Date: October 29, 2014
Published by October 29, 2014on
Indonesia (MNN) — What emotions rise to the surface when a new president takes office in your country? Perhaps hope and optimism shine brightly, or maybe the public’s reaction is more like a mix of frustration and anger.
In Muslim-dominate Indonesia, many evangelical Christian communities are reacting positively to their new President, Joko Widodo.
“Every Christian that I know in Indonesia is feeling relief and delight that this man becomes their new leader,” shares Bruce Allen of Forgotten Missionaries International (FMI).
Joko Widodo: a brief summary
Nicknamed “Jokowi”, 53-year-old Joko Widodo made history a week ago as he was sworn into office as Indonesia’s first president not to have a background in politics or military service. He grew up in the slums of Java and rose quickly from the position of mayor to president.
On Sunday, Joko Widodo made history again by choosing the country’s first female Foreign Minister.
Widodo is not only charting new territory in the realm of politics, he’s setting a new standard in the realm of religion, too. During his first speech to Parliament last week, Joko Widodo acknowledged the Christians who were present.
“All the previous presidents, in that opening address to Parliament, have given the traditional Muslim greeting,” Allen explains. “Joko Widodo said that traditional Muslim greeting, but then he also said, ‘I want to greet my Christian countrymen, and so I also say ‘God bless you’ and ‘greetings in peace’ to the Christians.”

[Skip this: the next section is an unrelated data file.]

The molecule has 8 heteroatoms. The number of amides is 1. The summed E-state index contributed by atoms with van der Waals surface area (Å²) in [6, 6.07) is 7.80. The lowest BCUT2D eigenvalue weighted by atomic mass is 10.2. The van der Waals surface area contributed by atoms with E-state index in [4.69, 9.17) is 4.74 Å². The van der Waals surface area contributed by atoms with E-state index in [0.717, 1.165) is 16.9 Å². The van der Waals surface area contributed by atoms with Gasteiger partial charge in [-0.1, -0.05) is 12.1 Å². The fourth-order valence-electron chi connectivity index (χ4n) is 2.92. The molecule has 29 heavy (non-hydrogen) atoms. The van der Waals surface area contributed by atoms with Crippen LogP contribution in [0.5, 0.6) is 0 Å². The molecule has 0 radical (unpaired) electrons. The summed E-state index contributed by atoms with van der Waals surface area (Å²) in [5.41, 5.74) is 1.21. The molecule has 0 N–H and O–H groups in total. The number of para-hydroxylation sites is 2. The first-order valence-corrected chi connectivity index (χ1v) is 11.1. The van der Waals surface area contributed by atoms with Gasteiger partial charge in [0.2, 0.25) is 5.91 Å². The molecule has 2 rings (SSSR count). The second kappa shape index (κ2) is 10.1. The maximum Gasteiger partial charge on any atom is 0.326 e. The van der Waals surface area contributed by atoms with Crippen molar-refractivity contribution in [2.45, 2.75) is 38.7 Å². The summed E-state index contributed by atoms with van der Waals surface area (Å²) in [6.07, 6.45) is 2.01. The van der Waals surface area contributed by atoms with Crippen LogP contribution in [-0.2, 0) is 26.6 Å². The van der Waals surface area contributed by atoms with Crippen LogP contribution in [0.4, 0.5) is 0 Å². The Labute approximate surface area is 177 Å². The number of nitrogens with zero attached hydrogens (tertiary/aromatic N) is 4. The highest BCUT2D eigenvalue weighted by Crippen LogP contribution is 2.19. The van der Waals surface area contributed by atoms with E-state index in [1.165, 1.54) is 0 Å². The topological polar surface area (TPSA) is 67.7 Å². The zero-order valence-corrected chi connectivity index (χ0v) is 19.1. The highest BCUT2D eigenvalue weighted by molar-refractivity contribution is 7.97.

National Gospel workers helped by FMI hope to see more efforts like these to extend kindness and inclusion to Indonesian Christians.
Allen says, “[Widodo is] making very serious overtures to say, ‘I’m a Muslim, but I am a leader of all the people.'”
Religious freedom in Indonesia
Christians are one of the six religions protected by Indonesian law. However, Allen says, those legally-protected freedoms are often infringed upon in the world’s largest Muslim-dominate nation.
“Many things tilt in favor of the Muslims,” says Allen. “If there is opposition to Christian outreach locally, or if someone is attacking a church or a pastor, the local police department–probably led by a Muslim–[says], ‘We’ll get to that in a few hours.’
“There are still abuses toward Christians, even though they are legally protected.”
Indonesian believers hope Joko Widodo’s tolerance and acceptance of religious minorities will change this persistent reality.
“They’re looking for fewer restrictions; they’re looking for many changes that will show that Indonesia is much more open,” states Allen.
In light of the growing ISIS caliphate, pray that other Islamic nations will follow Indonesia’s example, as set forth by its new president.
“Right now, our news is being dominated by so much bad news about the Muslim world, especially with ISIS running rampant,” Allen says.
“Here is the world’s largest, Muslim-dominate country turning its back on ISIS, so to speak, and saying, ‘We welcome the contribution that Christians are having in this country.'”